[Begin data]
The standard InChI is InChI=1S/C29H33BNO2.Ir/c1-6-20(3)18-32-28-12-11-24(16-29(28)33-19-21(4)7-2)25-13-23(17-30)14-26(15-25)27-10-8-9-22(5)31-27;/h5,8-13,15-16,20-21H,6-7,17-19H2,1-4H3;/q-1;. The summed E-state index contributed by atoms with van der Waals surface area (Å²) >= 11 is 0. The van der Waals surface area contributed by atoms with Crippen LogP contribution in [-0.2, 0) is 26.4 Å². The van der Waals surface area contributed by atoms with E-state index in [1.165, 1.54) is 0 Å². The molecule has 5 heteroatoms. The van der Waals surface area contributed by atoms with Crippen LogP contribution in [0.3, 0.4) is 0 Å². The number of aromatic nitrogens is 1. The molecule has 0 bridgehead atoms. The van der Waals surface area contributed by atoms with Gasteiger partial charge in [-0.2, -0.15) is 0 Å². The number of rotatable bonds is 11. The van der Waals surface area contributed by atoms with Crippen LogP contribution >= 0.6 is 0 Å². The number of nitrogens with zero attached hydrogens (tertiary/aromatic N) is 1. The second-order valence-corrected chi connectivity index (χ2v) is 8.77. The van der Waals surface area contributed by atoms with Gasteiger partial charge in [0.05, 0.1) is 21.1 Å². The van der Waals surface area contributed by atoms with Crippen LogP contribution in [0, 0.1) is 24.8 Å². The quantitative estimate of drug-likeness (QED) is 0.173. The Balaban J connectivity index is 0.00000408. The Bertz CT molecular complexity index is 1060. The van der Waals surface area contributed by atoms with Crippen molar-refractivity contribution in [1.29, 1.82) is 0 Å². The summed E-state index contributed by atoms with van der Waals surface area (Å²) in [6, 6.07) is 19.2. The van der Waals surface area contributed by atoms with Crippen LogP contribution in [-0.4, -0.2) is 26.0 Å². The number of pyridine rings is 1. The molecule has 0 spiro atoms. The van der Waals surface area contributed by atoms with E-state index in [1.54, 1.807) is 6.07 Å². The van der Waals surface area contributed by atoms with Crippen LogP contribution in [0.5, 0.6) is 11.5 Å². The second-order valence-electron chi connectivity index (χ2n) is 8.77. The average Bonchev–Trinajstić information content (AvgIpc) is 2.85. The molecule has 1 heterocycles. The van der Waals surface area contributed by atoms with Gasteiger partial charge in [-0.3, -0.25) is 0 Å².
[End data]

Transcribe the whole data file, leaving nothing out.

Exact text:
The standard InChI is InChI=1S/C29H33BNO2.Ir/c1-6-20(3)18-32-28-12-11-24(16-29(28)33-19-21(4)7-2)25-13-23(17-30)14-26(15-25)27-10-8-9-22(5)31-27;/h5,8-13,15-16,20-21H,6-7,17-19H2,1-4H3;/q-1;. The summed E-state index contributed by atoms with van der Waals surface area (Å²) >= 11 is 0. The van der Waals surface area contributed by atoms with Crippen LogP contribution in [-0.2, 0) is 26.4 Å². The van der Waals surface area contributed by atoms with E-state index in [1.165, 1.54) is 0 Å². The molecule has 5 heteroatoms. The van der Waals surface area contributed by atoms with Crippen LogP contribution in [0.3, 0.4) is 0 Å². The number of aromatic nitrogens is 1. The molecule has 0 bridgehead atoms. The van der Waals surface area contributed by atoms with Gasteiger partial charge in [-0.2, -0.15) is 0 Å². The number of rotatable bonds is 11. The van der Waals surface area contributed by atoms with Crippen LogP contribution >= 0.6 is 0 Å². The number of nitrogens with zero attached hydrogens (tertiary/aromatic N) is 1. The second-order valence-corrected chi connectivity index (χ2v) is 8.77. The van der Waals surface area contributed by atoms with Gasteiger partial charge in [0.05, 0.1) is 21.1 Å². The van der Waals surface area contributed by atoms with Crippen LogP contribution in [0, 0.1) is 24.8 Å². The quantitative estimate of drug-likeness (QED) is 0.173. The Balaban J connectivity index is 0.00000408. The Bertz CT molecular complexity index is 1060. The van der Waals surface area contributed by atoms with Crippen molar-refractivity contribution in [1.29, 1.82) is 0 Å². The summed E-state index contributed by atoms with van der Waals surface area (Å²) in [6, 6.07) is 19.2. The van der Waals surface area contributed by atoms with Crippen LogP contribution in [-0.4, -0.2) is 26.0 Å². The number of pyridine rings is 1. The molecule has 0 spiro atoms. The van der Waals surface area contributed by atoms with E-state index in [1.54, 1.807) is 6.07 Å². The van der Waals surface area contributed by atoms with Crippen LogP contribution in [0.5, 0.6) is 11.5 Å². The second-order valence-electron chi connectivity index (χ2n) is 8.77. The average Bonchev–Trinajstić information content (AvgIpc) is 2.85. The molecule has 1 heterocycles. The van der Waals surface area contributed by atoms with Gasteiger partial charge in [-0.3, -0.25) is 0 Å².